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Canadian Journal of Gastroenterology
Volume 4, Issue 4, Pages 174-178

Premalignant Lesions of the Colon

Rodger C Haggitt

Department of Pathology and Medicine, University of Washington, Seattle, Washington, USA

Received 3 March 1989; Accepted 6 March 1990

Copyright © 1990 Hindawi Publishing Corporation. This is an open access article distributed under the Creative Commons Attribution License, which permits unrestricted use, distribution, and reproduction in any medium, provided the original work is properly cited.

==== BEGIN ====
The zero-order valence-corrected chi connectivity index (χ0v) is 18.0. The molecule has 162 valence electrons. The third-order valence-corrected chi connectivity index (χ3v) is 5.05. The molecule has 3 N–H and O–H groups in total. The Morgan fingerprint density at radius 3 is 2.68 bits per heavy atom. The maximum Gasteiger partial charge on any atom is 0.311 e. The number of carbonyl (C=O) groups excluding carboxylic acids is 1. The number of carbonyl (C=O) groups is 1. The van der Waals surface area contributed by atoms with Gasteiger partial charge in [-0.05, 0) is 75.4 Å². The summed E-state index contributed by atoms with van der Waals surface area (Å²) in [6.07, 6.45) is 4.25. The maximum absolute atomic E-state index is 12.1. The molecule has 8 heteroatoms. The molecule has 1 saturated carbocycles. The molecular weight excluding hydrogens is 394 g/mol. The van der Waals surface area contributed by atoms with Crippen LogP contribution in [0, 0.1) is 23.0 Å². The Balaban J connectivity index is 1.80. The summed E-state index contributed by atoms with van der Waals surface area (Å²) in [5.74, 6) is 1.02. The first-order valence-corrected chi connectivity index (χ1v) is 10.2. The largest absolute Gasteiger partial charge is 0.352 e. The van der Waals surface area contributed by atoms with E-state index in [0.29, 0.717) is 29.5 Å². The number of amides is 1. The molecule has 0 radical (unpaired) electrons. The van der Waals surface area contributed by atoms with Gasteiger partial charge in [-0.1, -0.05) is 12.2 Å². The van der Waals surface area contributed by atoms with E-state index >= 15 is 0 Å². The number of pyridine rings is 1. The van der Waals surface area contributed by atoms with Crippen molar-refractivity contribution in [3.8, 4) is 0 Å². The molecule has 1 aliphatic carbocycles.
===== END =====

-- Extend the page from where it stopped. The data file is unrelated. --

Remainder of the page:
Cancer of the colon and rectum is the second most common cancer in men and women in North America. Early diagnosis results in detection of early stage tumours with a high probability of cure. Several studies document the efficacy of screening for the early detection of colorectal cancer; however, its incidence is so high chat screening the entire older adult population is not feasible. Thus, attempts have been made to focus screening on patients at higher than average risk for colorectal carcinoma; these include patients with predisposing conditions or premalignant lesions of the colon. Common predisposing conditions include previous resection of an adenoma or carcinoma, a family history of colorectal carcinoma, and ulcerative colitis of more than IO years' duration. The most important premalignant lesion is the colonic adenoma. Such lesions must be removed in their entirety and examined histologically to exclude the presence of carcinoma. Approximately 51 % of patients with colonic adenomas removed by endoscopic polypectomy will be found to have a carcinoma within the polyp. If a pedunculated adenoma containing invasive carcinoma can be removed with a clear stalk margin, the risk of nodal metastasis is very low, probably less than 2%. In contrast, sessile lesions containing carcinoma already show invasion into the submucosa of the underlying bowel wall with a significant risk of nodal metastasis. Segmental colonic resection is rarely necessary for management of the patient with carcinoma arising in a pedunculated adenoma, but it is often justified for the patient with carcinoma in a sessile lesion. Dysplasia arising in ulcerative colitis is another important premalignant lesion that can be detected by colonoscopy with biopsy. The presence of high grade dysplasia in a patient with longstanding ulcerative colitis is an indication for colectomy.